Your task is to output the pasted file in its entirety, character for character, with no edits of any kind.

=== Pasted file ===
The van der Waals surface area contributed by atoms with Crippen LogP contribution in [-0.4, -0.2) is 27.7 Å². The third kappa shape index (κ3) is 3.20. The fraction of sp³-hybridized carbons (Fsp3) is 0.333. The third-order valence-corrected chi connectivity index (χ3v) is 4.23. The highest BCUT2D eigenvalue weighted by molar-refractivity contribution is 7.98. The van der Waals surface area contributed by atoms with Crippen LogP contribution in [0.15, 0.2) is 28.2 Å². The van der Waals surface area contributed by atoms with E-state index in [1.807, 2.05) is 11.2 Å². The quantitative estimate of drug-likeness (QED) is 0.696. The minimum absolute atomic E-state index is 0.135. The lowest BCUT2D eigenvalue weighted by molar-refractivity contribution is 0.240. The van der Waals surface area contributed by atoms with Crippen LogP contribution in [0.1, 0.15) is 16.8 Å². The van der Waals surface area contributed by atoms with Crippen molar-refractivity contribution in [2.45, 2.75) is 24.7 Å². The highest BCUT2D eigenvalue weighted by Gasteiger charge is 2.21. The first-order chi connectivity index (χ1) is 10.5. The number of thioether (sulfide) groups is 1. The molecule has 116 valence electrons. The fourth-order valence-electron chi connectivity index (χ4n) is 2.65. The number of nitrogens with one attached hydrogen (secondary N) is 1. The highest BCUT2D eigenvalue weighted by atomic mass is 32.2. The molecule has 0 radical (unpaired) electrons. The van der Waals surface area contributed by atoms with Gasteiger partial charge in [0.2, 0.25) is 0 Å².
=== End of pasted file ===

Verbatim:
The van der Waals surface area contributed by atoms with Crippen LogP contribution in [-0.4, -0.2) is 27.7 Å². The third kappa shape index (κ3) is 3.20. The fraction of sp³-hybridized carbons (Fsp3) is 0.333. The third-order valence-corrected chi connectivity index (χ3v) is 4.23. The highest BCUT2D eigenvalue weighted by molar-refractivity contribution is 7.98. The van der Waals surface area contributed by atoms with Crippen LogP contribution in [0.15, 0.2) is 28.2 Å². The van der Waals surface area contributed by atoms with E-state index in [1.807, 2.05) is 11.2 Å². The quantitative estimate of drug-likeness (QED) is 0.696. The minimum absolute atomic E-state index is 0.135. The lowest BCUT2D eigenvalue weighted by molar-refractivity contribution is 0.240. The van der Waals surface area contributed by atoms with Crippen LogP contribution in [0.1, 0.15) is 16.8 Å². The van der Waals surface area contributed by atoms with Crippen molar-refractivity contribution in [2.45, 2.75) is 24.7 Å². The highest BCUT2D eigenvalue weighted by Gasteiger charge is 2.21. The first-order chi connectivity index (χ1) is 10.5. The number of thioether (sulfide) groups is 1. The molecule has 116 valence electrons. The fourth-order valence-electron chi connectivity index (χ4n) is 2.65. The number of nitrogens with one attached hydrogen (secondary N) is 1. The highest BCUT2D eigenvalue weighted by atomic mass is 32.2. The molecule has 0 radical (unpaired) electrons. The van der Waals surface area contributed by atoms with Gasteiger partial charge in [0.2, 0.25) is 0 Å².